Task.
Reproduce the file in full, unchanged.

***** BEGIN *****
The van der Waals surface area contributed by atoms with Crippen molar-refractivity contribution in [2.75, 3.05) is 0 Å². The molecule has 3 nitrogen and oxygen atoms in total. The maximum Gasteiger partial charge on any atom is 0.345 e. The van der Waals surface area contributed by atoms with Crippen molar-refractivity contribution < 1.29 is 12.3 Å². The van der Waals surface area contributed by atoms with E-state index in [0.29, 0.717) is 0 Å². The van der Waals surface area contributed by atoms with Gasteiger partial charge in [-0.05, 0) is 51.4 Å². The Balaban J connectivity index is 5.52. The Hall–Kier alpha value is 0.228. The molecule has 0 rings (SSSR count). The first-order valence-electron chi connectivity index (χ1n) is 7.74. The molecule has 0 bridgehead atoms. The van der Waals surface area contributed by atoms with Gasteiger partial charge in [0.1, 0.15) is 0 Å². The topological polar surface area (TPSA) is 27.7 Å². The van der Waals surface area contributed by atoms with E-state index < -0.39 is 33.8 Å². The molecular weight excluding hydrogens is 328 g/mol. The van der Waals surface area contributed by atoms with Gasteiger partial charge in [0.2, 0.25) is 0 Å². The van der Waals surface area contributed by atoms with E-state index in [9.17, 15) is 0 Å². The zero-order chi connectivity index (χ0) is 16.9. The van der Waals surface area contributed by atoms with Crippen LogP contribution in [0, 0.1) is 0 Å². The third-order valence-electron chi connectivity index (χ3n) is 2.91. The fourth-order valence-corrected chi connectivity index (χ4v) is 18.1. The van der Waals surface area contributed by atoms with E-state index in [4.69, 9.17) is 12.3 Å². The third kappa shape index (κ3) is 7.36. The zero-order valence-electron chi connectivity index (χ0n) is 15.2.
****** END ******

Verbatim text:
The van der Waals surface area contributed by atoms with Crippen molar-refractivity contribution in [2.75, 3.05) is 0 Å². The molecule has 3 nitrogen and oxygen atoms in total. The maximum Gasteiger partial charge on any atom is 0.345 e. The van der Waals surface area contributed by atoms with Crippen molar-refractivity contribution < 1.29 is 12.3 Å². The van der Waals surface area contributed by atoms with E-state index in [0.29, 0.717) is 0 Å². The van der Waals surface area contributed by atoms with Gasteiger partial charge in [-0.05, 0) is 51.4 Å². The Balaban J connectivity index is 5.52. The Hall–Kier alpha value is 0.228. The molecule has 0 rings (SSSR count). The first-order valence-electron chi connectivity index (χ1n) is 7.74. The molecule has 0 bridgehead atoms. The van der Waals surface area contributed by atoms with Gasteiger partial charge in [0.1, 0.15) is 0 Å². The topological polar surface area (TPSA) is 27.7 Å². The van der Waals surface area contributed by atoms with E-state index < -0.39 is 33.8 Å². The molecular weight excluding hydrogens is 328 g/mol. The van der Waals surface area contributed by atoms with Gasteiger partial charge in [0.2, 0.25) is 0 Å². The van der Waals surface area contributed by atoms with E-state index in [9.17, 15) is 0 Å². The zero-order chi connectivity index (χ0) is 16.9. The van der Waals surface area contributed by atoms with Crippen LogP contribution in [0, 0.1) is 0 Å². The third-order valence-electron chi connectivity index (χ3n) is 2.91. The fourth-order valence-corrected chi connectivity index (χ4v) is 18.1. The van der Waals surface area contributed by atoms with E-state index in [4.69, 9.17) is 12.3 Å². The third kappa shape index (κ3) is 7.36. The zero-order valence-electron chi connectivity index (χ0n) is 15.2.